I know that! :rolleyes: I'm a HCA now but will be starting at med school this year. I'm glad my washing days are almost over.

    Trust me, it can go wrong.
    Without wishing to be derogatory, I find this sentiment truly terrifying. Basic intimate care is the same irregardless of the patient's gender, and isn't difficult to ascertain even by asking the patient politely for guidance as to their wishes. If it is such a large prospect to you of washing 'going wrong' with patients of the opposite gender, what exactly is going to be simpler with the intimate procedures you will be required to learn as part of medical training?
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    (Original post by That Bearded Man)
    Is it somewhat immoral that patients can refuse to be treated by a specific gender? The obvious example is gynaecology or obstetrics where male doctors would be less welcomed, is this wrong? And what about if this then became more common in other areas of health care?

    Should we support patient choice? Or is there a line where discrimination kicks in?
    It isn't discrimination if it is to do with the patient feeling uncomfortable, discrimination is defined as "The unjust or prejudicial treatment of different categories of people or things, esp. on the grounds of race, age, or sex."
    I think wanting to feel comfortable around your doctor especially during medical examinations is a justifiable reason to want a specific gender doctor. Disallowing a patient to ask for a specific gender doctor could also lead to patients not going to the doctors at all, there are many justifiable reasons for someone to feel uncomfortable being exposed or examined by a male or female doctor, for example rape or abuse. To not give men and women an option in who examines them could make the medical process more painful than unnecessary.
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    (Original post by Wildebeest)
    Speaking as a young male working in nursing, I am perfectly happy for patients who are uncomfortable with my providing personal care to them due to my gender to voice their concerns. I have voluntarily compromised my own practice on occasion in the interests of maintaining the privacy and dignity of certain patients, despite no objections having been raised. The notion of a patient being quietly mortified about me providing personal care to them is infinitely more disheartening to me than having that care refused for being male. All of this aside, I have very rarely experienced opposition and would like to hope that it is derivative of me working very hard to maintain that privacy and dignity which some fear a male nurse will not uphold.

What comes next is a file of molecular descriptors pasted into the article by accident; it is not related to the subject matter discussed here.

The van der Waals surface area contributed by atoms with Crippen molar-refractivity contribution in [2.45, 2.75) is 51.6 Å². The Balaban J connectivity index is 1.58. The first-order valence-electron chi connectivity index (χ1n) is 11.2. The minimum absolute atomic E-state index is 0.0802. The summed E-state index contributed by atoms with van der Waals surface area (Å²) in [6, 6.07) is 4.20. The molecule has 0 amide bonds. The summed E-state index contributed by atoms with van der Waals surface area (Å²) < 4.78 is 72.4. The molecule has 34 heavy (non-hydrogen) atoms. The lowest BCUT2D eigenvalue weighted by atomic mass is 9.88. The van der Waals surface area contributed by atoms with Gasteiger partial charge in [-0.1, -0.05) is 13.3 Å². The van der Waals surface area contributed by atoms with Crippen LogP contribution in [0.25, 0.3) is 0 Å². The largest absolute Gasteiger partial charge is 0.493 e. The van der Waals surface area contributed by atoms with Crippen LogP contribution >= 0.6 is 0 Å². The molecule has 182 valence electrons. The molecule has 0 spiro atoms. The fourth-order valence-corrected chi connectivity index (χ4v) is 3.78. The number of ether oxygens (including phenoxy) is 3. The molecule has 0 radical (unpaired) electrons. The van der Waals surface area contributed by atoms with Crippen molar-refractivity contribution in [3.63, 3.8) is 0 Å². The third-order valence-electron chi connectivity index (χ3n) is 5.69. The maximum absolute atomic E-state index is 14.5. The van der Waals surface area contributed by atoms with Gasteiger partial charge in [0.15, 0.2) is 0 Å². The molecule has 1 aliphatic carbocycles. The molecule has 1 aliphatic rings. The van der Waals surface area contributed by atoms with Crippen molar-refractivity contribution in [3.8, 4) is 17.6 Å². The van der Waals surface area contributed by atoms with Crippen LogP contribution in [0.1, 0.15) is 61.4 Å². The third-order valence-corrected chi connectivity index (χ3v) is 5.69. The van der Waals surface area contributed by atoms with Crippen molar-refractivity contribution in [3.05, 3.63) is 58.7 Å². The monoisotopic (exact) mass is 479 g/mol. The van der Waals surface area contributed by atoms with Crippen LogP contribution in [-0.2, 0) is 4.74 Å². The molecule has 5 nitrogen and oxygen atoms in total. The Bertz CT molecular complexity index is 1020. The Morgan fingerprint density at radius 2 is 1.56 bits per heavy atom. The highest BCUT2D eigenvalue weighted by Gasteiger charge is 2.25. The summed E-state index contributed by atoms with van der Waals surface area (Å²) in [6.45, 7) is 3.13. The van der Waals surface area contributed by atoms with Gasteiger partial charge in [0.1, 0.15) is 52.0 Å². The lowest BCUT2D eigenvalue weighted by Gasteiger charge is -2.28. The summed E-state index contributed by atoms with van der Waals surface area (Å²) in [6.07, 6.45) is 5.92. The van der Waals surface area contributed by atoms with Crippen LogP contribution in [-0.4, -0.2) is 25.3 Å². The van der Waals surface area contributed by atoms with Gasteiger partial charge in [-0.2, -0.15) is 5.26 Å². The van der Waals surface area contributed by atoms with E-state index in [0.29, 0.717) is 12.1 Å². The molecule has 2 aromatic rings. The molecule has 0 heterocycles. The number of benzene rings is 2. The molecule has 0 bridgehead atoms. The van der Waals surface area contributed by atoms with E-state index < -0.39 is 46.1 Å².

I should make the point, however, that male nurses are too much of a minority to often give male patients a 'choice' of gender in their care. It is impossible to deny that female patients are far more privileged in this one respect of nursing care.



    Without wishing to be derogatory, I find this sentiment truly terrifying. Basic intimate care is the same irregardless of the patient's gender, and isn't difficult to ascertain even by asking the patient politely for guidance as to their wishes. If it is such a large prospect to you of washing 'going wrong' with patients of the opposite gender, what exactly is going to be simpler with the intimate procedures you will be required to learn as part of medical training?
    I do my best, of course. To be honest I rarely have to do it. It's not a matter of intimacy but of anatomy.

    I should probably learn more about vaginas.
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    (Original post by Jacob :))
    I do my best, of course. To be honest I rarely have to do it. It's not a matter of intimacy but of anatomy.

    I should probably learn more about vaginas.
    Protip #1: If you're trying to wash the actual vagina, you're doing it wrong.
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    (Original post by Wildebeest)
    Without wishing to be derogatory, I find this sentiment truly terrifying. Basic intimate care is the same irregardless of the patient's gender, and isn't difficult to ascertain even by asking the patient politely for guidance as to their wishes. If it is such a large prospect to you of washing 'going wrong' with patients of the opposite gender, what exactly is going to be simpler with the intimate procedures you will be required to learn as part of medical training?
    You must have a fairly low terror threshold then. Relax. A young male HCA with limited experience in this area and uncertainty over whether there's some female hygiene etiquette he's unaware of is not terrifying. Should he have asked the patient/some member of staff? Possibly so, but you're being dramatic. As for your last sentence, well, intimate procedures will be taught and subsequently supervised.
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    (Original post by SophieSmall)
    It isn't discrimination if it is to do with the patient feeling uncomfortable, discrimination is defined as "The unjust or prejudicial treatment of different categories of people or things, esp. on the grounds of race, age, or sex."